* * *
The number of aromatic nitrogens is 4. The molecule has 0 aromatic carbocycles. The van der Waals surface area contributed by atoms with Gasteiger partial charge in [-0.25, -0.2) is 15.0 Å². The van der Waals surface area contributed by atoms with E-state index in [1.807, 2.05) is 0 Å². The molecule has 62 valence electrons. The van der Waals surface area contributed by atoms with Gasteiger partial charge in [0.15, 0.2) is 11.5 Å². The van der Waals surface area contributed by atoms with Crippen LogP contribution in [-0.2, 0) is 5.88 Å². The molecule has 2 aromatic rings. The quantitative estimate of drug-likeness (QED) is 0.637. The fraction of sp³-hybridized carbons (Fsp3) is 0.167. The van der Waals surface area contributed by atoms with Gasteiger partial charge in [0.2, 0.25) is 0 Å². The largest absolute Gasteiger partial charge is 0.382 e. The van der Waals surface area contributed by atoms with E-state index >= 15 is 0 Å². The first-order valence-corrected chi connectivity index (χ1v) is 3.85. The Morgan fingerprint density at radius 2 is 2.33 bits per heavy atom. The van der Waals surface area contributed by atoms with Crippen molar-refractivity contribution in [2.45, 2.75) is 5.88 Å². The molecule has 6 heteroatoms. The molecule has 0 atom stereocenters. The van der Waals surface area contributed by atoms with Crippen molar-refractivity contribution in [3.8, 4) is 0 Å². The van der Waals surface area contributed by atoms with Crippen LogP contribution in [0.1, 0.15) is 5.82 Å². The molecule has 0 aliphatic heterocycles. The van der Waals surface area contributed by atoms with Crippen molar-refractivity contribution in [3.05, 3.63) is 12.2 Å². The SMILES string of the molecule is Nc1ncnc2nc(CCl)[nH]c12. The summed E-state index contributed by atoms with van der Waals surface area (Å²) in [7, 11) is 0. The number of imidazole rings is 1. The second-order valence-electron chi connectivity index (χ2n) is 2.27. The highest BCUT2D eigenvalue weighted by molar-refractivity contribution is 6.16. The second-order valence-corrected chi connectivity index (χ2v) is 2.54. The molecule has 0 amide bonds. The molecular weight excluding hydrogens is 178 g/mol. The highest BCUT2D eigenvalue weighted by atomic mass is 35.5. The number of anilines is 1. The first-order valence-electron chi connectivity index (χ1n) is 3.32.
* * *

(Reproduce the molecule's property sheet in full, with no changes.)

The number of aromatic nitrogens is 4. The molecule has 0 aromatic carbocycles. The van der Waals surface area contributed by atoms with Gasteiger partial charge in [-0.25, -0.2) is 15.0 Å². The van der Waals surface area contributed by atoms with E-state index in [1.807, 2.05) is 0 Å². The molecule has 62 valence electrons. The van der Waals surface area contributed by atoms with Gasteiger partial charge in [0.15, 0.2) is 11.5 Å². The van der Waals surface area contributed by atoms with Crippen LogP contribution in [-0.2, 0) is 5.88 Å². The molecule has 2 aromatic rings. The quantitative estimate of drug-likeness (QED) is 0.637. The fraction of sp³-hybridized carbons (Fsp3) is 0.167. The van der Waals surface area contributed by atoms with Gasteiger partial charge in [0.2, 0.25) is 0 Å². The largest absolute Gasteiger partial charge is 0.382 e. The van der Waals surface area contributed by atoms with E-state index >= 15 is 0 Å². The first-order valence-corrected chi connectivity index (χ1v) is 3.85. The Morgan fingerprint density at radius 2 is 2.33 bits per heavy atom. The van der Waals surface area contributed by atoms with Crippen molar-refractivity contribution in [2.45, 2.75) is 5.88 Å². The molecule has 6 heteroatoms. The molecule has 0 atom stereocenters. The van der Waals surface area contributed by atoms with Crippen molar-refractivity contribution in [3.8, 4) is 0 Å². The van der Waals surface area contributed by atoms with Crippen LogP contribution in [0.1, 0.15) is 5.82 Å². The molecule has 0 aliphatic heterocycles. The van der Waals surface area contributed by atoms with Crippen molar-refractivity contribution in [3.05, 3.63) is 12.2 Å². The SMILES string of the molecule is Nc1ncnc2nc(CCl)[nH]c12. The summed E-state index contributed by atoms with van der Waals surface area (Å²) in [7, 11) is 0. The number of imidazole rings is 1. The second-order valence-electron chi connectivity index (χ2n) is 2.27. The highest BCUT2D eigenvalue weighted by molar-refractivity contribution is 6.16. The second-order valence-corrected chi connectivity index (χ2v) is 2.54. The molecule has 0 amide bonds. The molecular weight excluding hydrogens is 178 g/mol. The highest BCUT2D eigenvalue weighted by atomic mass is 35.5. The number of anilines is 1. The first-order valence-electron chi connectivity index (χ1n) is 3.32.